1) In the low magnesium intake group all the magnesium is consumed by bone needs and the PTH is inappropriately low. This paradox suggests insufficient Mg2+ to meet PTH synthesis needs.

2) Magnesium is consumed by bone needs and PTH synthesis in the intermediate magnesium intake group, since the PTH was elevated (indicating the presence of some degree of secondary hyperparathyroidism and perhaps, overactive osteoclastic activity), with little magnesium left to synthesize 1,25(OH)2D to address

Figure 3. This curve represents the natural/physiological relationship between two hormones with plateauing of the curve when serum 25(OH)D concentration is approximately 50 ng/mL. The dashed lines represent 95% confidence limits. Data is from the 2003-2006 NHANES.

the osteoporosis. PTH (mean 76.3 pg/ml) and Ca:Mg (mean 3.12) were elevated in this intermediate group. Ironically any increase in magnesium intake could precipitate symptoms of magnesium deficiency due to increased PTH induced suppression of both Vitamin D synthesis and magnesium absorption/resorption.

3) In the high intake group not all the magnesium is consumed by bone needs and PTH synthesis. The surplus is directed to vitamin D synthesis (Figure 2). The Ca:Mg plummets, as relatively more Mg2+ than Ca2+ is absorbed, depressing PTH. Note: At least in the renal tubular cells, PTH enhances the conversion of 25(OH)D into 1,25(OH)2D (magnesium is a required cofactor), which in turn decreases PTH secretion (Figure 2).

All were vitamin D deficient (<30 ng/mL). But the study demonstrates that the minimum should be 50 ng/mL (not 50 nmoles/L) 25(OH)D. Viatamin D requirement for the obese is 2 to 3 times greater than that for those of normal average weight [4]. The curve in Figure 3 from a 2019 study of 15000 with a mean BMI of 26.9 should be shifted to the right. The mean BMI in 2019 was over 29.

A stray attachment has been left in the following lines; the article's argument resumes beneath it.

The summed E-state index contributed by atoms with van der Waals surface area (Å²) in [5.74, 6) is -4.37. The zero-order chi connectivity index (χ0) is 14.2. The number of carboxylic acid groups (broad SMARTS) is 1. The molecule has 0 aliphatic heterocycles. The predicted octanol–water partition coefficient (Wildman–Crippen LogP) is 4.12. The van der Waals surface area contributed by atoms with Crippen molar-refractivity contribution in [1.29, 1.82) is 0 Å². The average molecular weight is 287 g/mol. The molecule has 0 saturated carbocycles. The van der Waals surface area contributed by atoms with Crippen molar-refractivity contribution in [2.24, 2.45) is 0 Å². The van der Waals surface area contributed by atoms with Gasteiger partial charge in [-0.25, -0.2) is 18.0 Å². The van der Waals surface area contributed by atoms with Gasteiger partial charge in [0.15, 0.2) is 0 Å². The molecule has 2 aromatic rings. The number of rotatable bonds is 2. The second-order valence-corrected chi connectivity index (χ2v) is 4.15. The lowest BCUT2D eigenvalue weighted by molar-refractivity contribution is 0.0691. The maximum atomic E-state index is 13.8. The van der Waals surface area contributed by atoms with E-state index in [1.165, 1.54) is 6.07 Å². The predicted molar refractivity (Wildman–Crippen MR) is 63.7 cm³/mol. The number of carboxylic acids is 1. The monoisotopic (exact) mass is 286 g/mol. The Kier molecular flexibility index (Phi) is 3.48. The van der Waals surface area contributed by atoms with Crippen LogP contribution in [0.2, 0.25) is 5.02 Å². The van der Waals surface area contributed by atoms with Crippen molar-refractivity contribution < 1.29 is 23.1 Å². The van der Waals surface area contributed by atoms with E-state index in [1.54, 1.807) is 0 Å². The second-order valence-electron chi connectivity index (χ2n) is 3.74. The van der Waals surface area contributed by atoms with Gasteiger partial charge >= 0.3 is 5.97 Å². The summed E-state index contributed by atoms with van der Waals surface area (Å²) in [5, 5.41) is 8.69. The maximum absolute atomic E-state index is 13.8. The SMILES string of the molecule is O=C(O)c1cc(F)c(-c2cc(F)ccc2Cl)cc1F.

One can appreciate the importance of magnesium and the complexity of its physiology, especially when known and unknown feedback loops, polymorphisms (genes), nutrition, lifestyles, etc., are considered. Randomized clinical trials (RCTs) are rarely comparable; some incorporate controversial assumptions, are expensive, and are time-consuming.

This 50 ng/mL is not a serum concentration recommended by most meta-analyses or some prospective NIH-funded-study, but one ordained by Mother Nature through human evolution. The production of vitamin D3 (cholecalciferol) in the skin from sunlight is essentially limited to four hours between 10 am and 2 pm. This benefit is also seasonal and needs are directly proportional to BMI. Generally, with the current lifestyles, solar exposure is rarely sufficient and supplementation is rarely adequate. Both routes to the active form are magnesium-dependent (Figure 2).

Once the minimum serum concentration of 50 ng/mL is established, evaluating magnesium status becomes easier. Unfortunately, biologic individuality, e.g., genes or single nucleotide polymorphisms (SNPs), and the complex nature of measuring free intracellular Mg2+ make accurate evaluation difficult. Unlike vitamin D, there are no simple laboratory tests that are reliable in this regard. This makes evaluation of symptoms or a bottom-up approach superior to a top-down one (evaluation of lab results).